5. What pension options will be available?
There are two main types of workplace pensions – a defined benefit scheme and a defined contribution scheme – the latter of which is the most common.
With a defined contribution scheme, the money paid into your pension pot will be distributed across various investments, such as shares.
Over time, these are expected to give a better return than savings accounts, although along the way may experience dips.
With a defined benefit scheme, the amount you will receive when you do retire will depend on factors such as how long you have had the pension for and also on your earnings – for example a 'final salary' scheme.
6. Are my returns guaranteed?
No. As previously mentioned, as you are at the mercy of the stock market, the value of your pension may fall as well as rise. But one of the reasons that people are encouraged to start saving into a pension as early as possible is because it gives longer for the value of your investment to grow and ride out stock market volatility.
7. What happens if I move jobs?
Another aim of auto-enrolment is to make it simple for employees to transfer their pension if they move to a new company through a 'pot follows member' system. Options to make this as easy as possible are still under discussion.
8. I don't want a pension – how do I opt out?
You are entitled to opt out of the pension scheme. However, every three years your employer will automatically sign you up again and you will have to repeat the process.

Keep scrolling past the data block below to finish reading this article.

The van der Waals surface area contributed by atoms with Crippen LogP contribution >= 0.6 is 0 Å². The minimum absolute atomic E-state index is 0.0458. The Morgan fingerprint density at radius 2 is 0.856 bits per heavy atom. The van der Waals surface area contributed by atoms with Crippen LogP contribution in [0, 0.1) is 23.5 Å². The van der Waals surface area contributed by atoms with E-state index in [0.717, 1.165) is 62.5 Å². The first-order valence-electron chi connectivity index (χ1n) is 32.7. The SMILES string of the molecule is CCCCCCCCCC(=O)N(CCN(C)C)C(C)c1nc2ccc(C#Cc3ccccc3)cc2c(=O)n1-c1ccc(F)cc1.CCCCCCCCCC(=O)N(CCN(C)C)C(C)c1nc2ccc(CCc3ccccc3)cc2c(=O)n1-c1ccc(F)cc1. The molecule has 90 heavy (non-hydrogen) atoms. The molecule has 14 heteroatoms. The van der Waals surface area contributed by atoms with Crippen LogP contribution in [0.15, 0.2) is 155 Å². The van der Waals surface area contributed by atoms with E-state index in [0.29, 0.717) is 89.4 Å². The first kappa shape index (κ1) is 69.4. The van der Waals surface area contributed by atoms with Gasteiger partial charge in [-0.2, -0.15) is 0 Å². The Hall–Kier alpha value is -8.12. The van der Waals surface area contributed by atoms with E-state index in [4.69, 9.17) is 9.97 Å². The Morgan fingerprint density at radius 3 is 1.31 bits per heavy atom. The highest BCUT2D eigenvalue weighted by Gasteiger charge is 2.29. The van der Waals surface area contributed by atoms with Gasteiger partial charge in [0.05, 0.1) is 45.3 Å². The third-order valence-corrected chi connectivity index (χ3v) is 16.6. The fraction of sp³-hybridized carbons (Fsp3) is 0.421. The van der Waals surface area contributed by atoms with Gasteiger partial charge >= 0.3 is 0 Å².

You can choose at any point to leave the pension scheme. If you do this within a stated period, you will be refunded any money that you paid in. But once this period has elapsed, the money won't be refunded and will remain in your pension pot.
9. I own a very small business – what are my options?
Legally, even if you only employ one person (and they earn over the threshold) you will have to offer them a pension. However, as the roll-out is starting with the biggest companies' first, private individuals won't be affected until April 2017.
One option could be to use the newly created National Employment Savings Trust (NEST.) This not-for-profit organisation set up by the government offers a way for smaller employers to meet their obligations.
10. Are there any downsides to auto-enrolment?
Even if your pension pot has performed well over the years, this could result in you losing some means-tested benefits later on. But a pension is likely to be a better option than relying on state funds years down the line anyway.